In this video from ITFreeTraining I will look
at the new Group Policy features in Windows Server 2012 R2. Windows Server 2012 R2 offers
feature improvements in 3 different areas for Group Policy. The first area of improvement is IPv6 support.
Additional support has been added in 3 areas for IPv6 support. More on that in a moment.
The next area is policy caching. This feature reduces the time it takes to login to your
computer. The last feature is detailed event logging. Group Policy now puts *more* information
in the Event Viewer than before, making it easier to troubleshoot Group policy. I will
now have a look at each of these features in more detail. Windows Server 2012 R2 adds additional support
for IPv6. The first new IPv6 feature is an additional option in Group Policy Preferences
for IPv6 support. If I now open Group Policy Management Editor.
The new option can be found under User Configuration, Preferences, Control Panel Settings and Printers.
Next, I will right click printers and select “TCP/IP Printer” under new. Notice that the IP address is version 4 by
default. If I tick the tick box “Use an IPv6 address” this field will change to
an IPv6 address. If you have a printer with an IPv6 address, it is just a matter of adding
it here. The next feature is IPv6 item-level targeting
in preferences. This applies to all Group Policy settings and allows them to be targeted
towards a range of IPv6 addresses. To show this feature, I will go back to Group
Policy Management Editor. I will enter in an IPv6 address and a printer name as this
setting requires them to continue. Once entered, I will select the common tab. The common tab is available for all Group
Policy preference settings, so the setting I am about to show you is available for all
other Group Policy preference settings. I will now tick the tick box “Item-level targeting”
and then press the button targeting. The targeting editor has a large number of
settings that can be configured. If I select new item, the setting I am interested in is
“IP Address Range”. Like the last setting, to configure the IPv6 settings I need to tick
the tick box “Use IPv6”. Once ticked, all I need to do is enter in an IPv6 address
and then enter in the Prefix length. If you are using IPv6 on your network this setting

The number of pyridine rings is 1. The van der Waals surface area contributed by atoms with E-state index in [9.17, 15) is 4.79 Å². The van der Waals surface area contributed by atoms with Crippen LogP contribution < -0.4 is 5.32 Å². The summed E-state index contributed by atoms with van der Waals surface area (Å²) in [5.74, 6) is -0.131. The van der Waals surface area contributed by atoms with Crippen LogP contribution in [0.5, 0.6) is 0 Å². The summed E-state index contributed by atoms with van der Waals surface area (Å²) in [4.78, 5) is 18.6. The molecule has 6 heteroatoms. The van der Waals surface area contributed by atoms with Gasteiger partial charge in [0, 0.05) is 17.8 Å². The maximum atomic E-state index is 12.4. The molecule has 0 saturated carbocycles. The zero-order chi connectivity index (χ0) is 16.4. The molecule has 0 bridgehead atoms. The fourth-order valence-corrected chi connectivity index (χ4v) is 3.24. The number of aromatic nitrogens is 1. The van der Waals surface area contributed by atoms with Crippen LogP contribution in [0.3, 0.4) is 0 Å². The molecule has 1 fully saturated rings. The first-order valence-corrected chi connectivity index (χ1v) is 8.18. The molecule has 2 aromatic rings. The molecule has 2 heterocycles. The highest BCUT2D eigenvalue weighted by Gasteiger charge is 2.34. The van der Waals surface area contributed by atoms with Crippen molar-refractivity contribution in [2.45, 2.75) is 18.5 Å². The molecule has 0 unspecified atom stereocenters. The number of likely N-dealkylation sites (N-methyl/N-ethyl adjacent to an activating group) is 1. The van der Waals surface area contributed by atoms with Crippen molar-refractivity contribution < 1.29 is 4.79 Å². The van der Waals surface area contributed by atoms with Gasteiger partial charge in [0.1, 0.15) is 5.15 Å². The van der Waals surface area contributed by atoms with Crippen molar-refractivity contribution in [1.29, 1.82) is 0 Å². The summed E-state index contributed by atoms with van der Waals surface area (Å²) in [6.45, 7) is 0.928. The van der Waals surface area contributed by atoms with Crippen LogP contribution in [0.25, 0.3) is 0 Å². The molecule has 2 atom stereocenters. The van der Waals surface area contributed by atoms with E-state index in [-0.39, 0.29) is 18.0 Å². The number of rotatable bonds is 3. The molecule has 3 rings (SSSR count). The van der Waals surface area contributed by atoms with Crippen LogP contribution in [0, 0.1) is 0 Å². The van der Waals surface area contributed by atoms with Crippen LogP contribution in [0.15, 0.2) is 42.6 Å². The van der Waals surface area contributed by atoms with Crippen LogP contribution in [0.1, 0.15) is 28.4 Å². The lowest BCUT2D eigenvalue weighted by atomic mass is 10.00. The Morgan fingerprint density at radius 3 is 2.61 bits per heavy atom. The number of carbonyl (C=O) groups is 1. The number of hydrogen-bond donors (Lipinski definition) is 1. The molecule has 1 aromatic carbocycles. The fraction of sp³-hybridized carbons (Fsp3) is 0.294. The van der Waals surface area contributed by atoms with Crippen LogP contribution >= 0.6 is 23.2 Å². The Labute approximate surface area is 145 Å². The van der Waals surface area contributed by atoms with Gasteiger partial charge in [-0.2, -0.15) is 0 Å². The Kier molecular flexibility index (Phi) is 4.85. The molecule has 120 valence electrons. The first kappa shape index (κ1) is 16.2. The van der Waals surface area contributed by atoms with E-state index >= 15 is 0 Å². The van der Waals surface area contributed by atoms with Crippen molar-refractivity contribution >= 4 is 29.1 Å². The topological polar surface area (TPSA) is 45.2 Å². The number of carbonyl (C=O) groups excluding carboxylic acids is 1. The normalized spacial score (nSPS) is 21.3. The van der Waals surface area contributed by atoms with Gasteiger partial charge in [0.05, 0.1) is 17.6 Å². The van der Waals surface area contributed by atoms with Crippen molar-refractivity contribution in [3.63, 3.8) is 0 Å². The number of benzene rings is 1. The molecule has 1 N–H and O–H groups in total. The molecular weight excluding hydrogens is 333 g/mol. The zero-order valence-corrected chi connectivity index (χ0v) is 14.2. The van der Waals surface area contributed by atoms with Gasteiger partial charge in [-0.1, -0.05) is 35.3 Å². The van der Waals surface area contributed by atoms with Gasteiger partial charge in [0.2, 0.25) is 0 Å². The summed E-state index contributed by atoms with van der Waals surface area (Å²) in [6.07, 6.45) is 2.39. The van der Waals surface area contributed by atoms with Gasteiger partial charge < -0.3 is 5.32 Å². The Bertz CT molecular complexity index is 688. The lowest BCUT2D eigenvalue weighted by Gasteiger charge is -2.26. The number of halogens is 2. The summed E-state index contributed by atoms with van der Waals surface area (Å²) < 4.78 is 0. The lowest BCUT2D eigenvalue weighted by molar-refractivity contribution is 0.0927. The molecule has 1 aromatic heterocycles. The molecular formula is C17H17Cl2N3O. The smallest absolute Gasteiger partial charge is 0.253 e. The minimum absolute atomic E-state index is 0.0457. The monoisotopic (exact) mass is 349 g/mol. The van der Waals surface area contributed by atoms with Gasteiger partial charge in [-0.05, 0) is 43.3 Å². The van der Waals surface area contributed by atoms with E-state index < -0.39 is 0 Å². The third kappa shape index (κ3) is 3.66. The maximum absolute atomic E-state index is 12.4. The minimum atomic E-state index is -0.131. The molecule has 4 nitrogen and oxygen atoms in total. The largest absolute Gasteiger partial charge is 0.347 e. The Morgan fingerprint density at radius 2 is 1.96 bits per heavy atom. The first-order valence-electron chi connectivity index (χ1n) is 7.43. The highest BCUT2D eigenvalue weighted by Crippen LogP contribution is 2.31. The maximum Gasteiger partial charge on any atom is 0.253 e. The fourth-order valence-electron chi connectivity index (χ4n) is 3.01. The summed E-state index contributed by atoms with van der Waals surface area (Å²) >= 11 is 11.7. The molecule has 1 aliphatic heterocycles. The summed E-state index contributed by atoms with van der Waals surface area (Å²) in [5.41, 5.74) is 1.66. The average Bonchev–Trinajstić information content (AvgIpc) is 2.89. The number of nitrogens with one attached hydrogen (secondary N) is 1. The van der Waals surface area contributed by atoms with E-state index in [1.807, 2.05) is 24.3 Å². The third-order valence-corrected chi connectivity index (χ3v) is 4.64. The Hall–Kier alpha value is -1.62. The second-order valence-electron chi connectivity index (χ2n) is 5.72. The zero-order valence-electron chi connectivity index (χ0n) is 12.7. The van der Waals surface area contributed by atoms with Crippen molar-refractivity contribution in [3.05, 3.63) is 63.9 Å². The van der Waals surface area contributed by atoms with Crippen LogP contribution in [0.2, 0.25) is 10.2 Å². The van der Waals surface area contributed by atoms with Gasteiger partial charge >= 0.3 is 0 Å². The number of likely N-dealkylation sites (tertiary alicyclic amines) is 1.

will allow you to better target Group Policy Preference settings to meet your business
requirements. The last new IPv6 setting that I will look
at is in VPN connections. This allows the administrator to configure Group Policy settings
for IPv6 VPN Connections. To access the setting, select Network options,
right click it and then select “VPN Connection” under the New menu. Just like before, to change
the IPv4 address to an IPv6 address, tick the tick box “Use IPv6”. That’s it for
the 3 new IPv6 features in Windows Server 2012 R2 for Group Policy Preferences. You
can see that the options are easy to use and configure. The next new feature is policy caching. Policy
caching stores a copy of group policy on the local computer. To understand how this works,
consider what happens when a computer starts up. When the computer starts up, a copy of
Group Policy is downloaded from the domain controller. This copy of group policy is then
applied to the computer. If policy caching is enabled, this process
changes. What happens is this. A copy of Group Policy is stored on the computer. *This* copy
of group policy will be used during start up, rather than the copy from the domain controller.
This means that the computer will start up quicker because it does not have to wait for
the Group Policy to be downloaded from the Domain Controller. The problem with that, is that
recent changes to Group Policy may not be applied. These changes will be applied later when Group
Policy is automatically refreshed. The only problem with this approach is that the changes
may require a restart before they can take effect. If the Group Policy is download during
start up, this restart is not required. The last new feature is more detailed event
logging. This includes information like download times, processing time and WMI processing.
This extra information will assist the administrator in trouble shooting Group Policy. I hope you have enjoyed this video from ITFreeTraining
and found it informative. I hope to see you in other videos from this course and others.
Until next time, thanks for watching.